HOBART

Hobart and his porcine siblings face some of the same challenges that pigs in print have faced before. Here, for readers moving into first chapters, Briggs introduces a family of them who scheme to avoid the butcher’s knife. Byron, Wilfred, Violet, and our hero, Hobart, are well-fed, clean, and happy living with Farmer Mills and his wife. That is, they live happily until the gander, the terror of the farmyard, delivers the horrible news to Byron: “You’ll be eaten, you know.” Well, these are pigs with dreams of better things than becoming bacon and pork chops. Byron wants to be a poet, Violet has talent as an acrobat, Wilfred croons lovely tenor solos, and Hobart . . . well, Hobart was hopeful. His hope is what eventually saves his siblings’ talents from fulfilling the gander’s predictions. He hopes to become a tap-dancer. He even has the bottlecaps for his trotters to make that pleasing clicking noise. It’s impossible to read about Hobart and his family developing their talents so that they will be spared the knife, without thinking of Wilbur and Charlotte. The storyline is remarkably similar, though the intended audience is much younger. The whimsical illustrations—Violet is wearing a gingham dress as she practices her backflips and Byron sports a polo shirt—point the story away from philosophical issues to the humorous details of tap-dancing, singing, flipping, and reciting porkers. Some of the word choices (“declaiming,” “sinister,” “despondently,” “conceited,” “diction”) will be challenging for the intended audience and might make this better initially as a read-aloud. Who wouldn’t want to put on a cow voice and read, “Hello there, pork chops.” (Fiction. 7-9)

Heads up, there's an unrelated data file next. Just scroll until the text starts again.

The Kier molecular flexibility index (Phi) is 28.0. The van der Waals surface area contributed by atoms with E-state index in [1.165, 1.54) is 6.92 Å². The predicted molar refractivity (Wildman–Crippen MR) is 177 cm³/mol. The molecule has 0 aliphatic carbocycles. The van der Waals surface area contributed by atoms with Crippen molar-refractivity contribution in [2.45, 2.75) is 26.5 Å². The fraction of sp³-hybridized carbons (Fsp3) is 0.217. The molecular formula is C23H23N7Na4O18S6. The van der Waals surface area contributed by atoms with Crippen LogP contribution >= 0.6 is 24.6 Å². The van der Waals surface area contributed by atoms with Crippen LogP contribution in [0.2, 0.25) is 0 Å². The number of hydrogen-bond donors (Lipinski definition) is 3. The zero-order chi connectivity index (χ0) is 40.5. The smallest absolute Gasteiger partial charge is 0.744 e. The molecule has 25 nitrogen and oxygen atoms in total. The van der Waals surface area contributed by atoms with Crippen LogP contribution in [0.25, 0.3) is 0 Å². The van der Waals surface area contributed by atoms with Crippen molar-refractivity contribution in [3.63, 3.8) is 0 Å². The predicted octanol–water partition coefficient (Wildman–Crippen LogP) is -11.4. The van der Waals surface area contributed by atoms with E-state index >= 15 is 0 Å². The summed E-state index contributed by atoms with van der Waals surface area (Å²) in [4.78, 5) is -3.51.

Pub Date: May 1, 2001

ISBN: 0-689-84129-9

Page Count: 64

Publisher: Simon & Schuster

Review Posted Online: May 20, 2010

Kirkus Reviews Issue: April 15, 2002

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DAVID GOES TO SCHOOL

The poster boy for relentless mischief-makers everywhere, first encountered in No, David! (1998), gives his weary mother a rest by going to school. Naturally, he’s tardy, and that’s but the first in a long string of offenses—“Sit down, David! Keep your hands to yourself! PAY ATTENTION!”—that culminates in an afterschool stint. Children will, of course, recognize every line of the text and every one of David’s moves, and although he doesn’t exhibit the larger- than-life quality that made him a tall-tale anti-hero in his first appearance, his round-headed, gap-toothed enthusiasm is still endearing. For all his disruptive behavior, he shows not a trace of malice, and it’ll be easy for readers to want to encourage his further exploits. (Picture book. 5-7)

Pub Date: Sept. 1, 1999

ISBN: 0-590-48087-1

Page Count: 32

Publisher: Scholastic

Review Posted Online: May 20, 2010

Kirkus Reviews Issue: July 1, 1999

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THE RECESS QUEEN

Positing that bullies only act that way because they’re lonely, O’Neill (Loud Emily, 1998) puts seemingly meek, new classmate Katie Sue up against aggressive Mean Jean, swaggering boss of the playground. Knowing but one way to deal with challengers (“she’d push ’em and smoosh ’em, / lollapaloosh ’em, / hammer ’em, slammer ’em, / kitz and kajammer ’em . . .”), Mean Jean roughly tries to set Katie Sue straight on the pecking order. But Katie Sue stands up to her with a cheeky, “How DID you get to be so bossy?” and pulls out a jump rope, inviting Mean Jean to jump along. Presto change-o, a friendship is born. Huliska-Beith’s (The Book of Bad Ideas, 2000, etc.) rubbery-limbed figures, rolling perspectives, and neon-bright colors reflect the text’s informality as well as its frenzied energy. Though the suggested strategy works far more easily here than it would in real life, young readers will be caught up by Katie Sue’s engaging, fizzy exuberance. (Picture book. 7-9)

Pub Date: Feb. 1, 2001

ISBN: 0-439-20637-5

Page Count: 32

Publisher: Scholastic

Review Posted Online: May 20, 2010

Kirkus Reviews Issue: Dec. 15, 2001

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